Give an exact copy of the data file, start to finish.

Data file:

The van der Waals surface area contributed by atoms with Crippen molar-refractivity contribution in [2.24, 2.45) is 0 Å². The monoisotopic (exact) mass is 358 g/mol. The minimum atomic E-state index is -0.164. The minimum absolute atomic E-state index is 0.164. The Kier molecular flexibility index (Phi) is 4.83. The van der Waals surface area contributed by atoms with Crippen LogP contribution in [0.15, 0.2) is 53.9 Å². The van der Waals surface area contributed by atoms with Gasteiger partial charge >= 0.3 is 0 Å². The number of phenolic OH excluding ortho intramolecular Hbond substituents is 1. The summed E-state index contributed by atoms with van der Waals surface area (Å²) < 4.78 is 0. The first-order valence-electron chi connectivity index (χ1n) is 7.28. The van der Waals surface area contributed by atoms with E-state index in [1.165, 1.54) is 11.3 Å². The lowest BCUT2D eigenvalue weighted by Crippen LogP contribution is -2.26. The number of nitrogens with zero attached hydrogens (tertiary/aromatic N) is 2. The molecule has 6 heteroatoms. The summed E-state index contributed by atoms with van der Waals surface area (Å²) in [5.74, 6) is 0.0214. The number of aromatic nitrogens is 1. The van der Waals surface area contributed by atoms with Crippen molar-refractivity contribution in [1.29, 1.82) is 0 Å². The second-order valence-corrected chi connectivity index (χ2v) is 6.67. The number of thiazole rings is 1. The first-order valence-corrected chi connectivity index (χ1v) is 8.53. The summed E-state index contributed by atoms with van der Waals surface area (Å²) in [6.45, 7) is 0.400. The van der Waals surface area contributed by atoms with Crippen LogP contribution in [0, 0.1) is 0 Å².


The van der Waals surface area contributed by atoms with Crippen molar-refractivity contribution in [2.24, 2.45) is 0 Å². The monoisotopic (exact) mass is 358 g/mol. The minimum atomic E-state index is -0.164. The minimum absolute atomic E-state index is 0.164. The Kier molecular flexibility index (Phi) is 4.83. The van der Waals surface area contributed by atoms with Crippen LogP contribution in [0.15, 0.2) is 53.9 Å². The van der Waals surface area contributed by atoms with Gasteiger partial charge >= 0.3 is 0 Å². The number of phenolic OH excluding ortho intramolecular Hbond substituents is 1. The summed E-state index contributed by atoms with van der Waals surface area (Å²) < 4.78 is 0. The first-order valence-electron chi connectivity index (χ1n) is 7.28. The van der Waals surface area contributed by atoms with E-state index in [1.165, 1.54) is 11.3 Å². The lowest BCUT2D eigenvalue weighted by Crippen LogP contribution is -2.26. The number of nitrogens with zero attached hydrogens (tertiary/aromatic N) is 2. The molecule has 6 heteroatoms. The summed E-state index contributed by atoms with van der Waals surface area (Å²) in [5.74, 6) is 0.0214. The number of aromatic nitrogens is 1. The van der Waals surface area contributed by atoms with Crippen molar-refractivity contribution in [1.29, 1.82) is 0 Å². The second-order valence-corrected chi connectivity index (χ2v) is 6.67. The number of thiazole rings is 1. The first-order valence-corrected chi connectivity index (χ1v) is 8.53. The summed E-state index contributed by atoms with van der Waals surface area (Å²) in [6.45, 7) is 0.400. The van der Waals surface area contributed by atoms with Crippen LogP contribution in [0, 0.1) is 0 Å².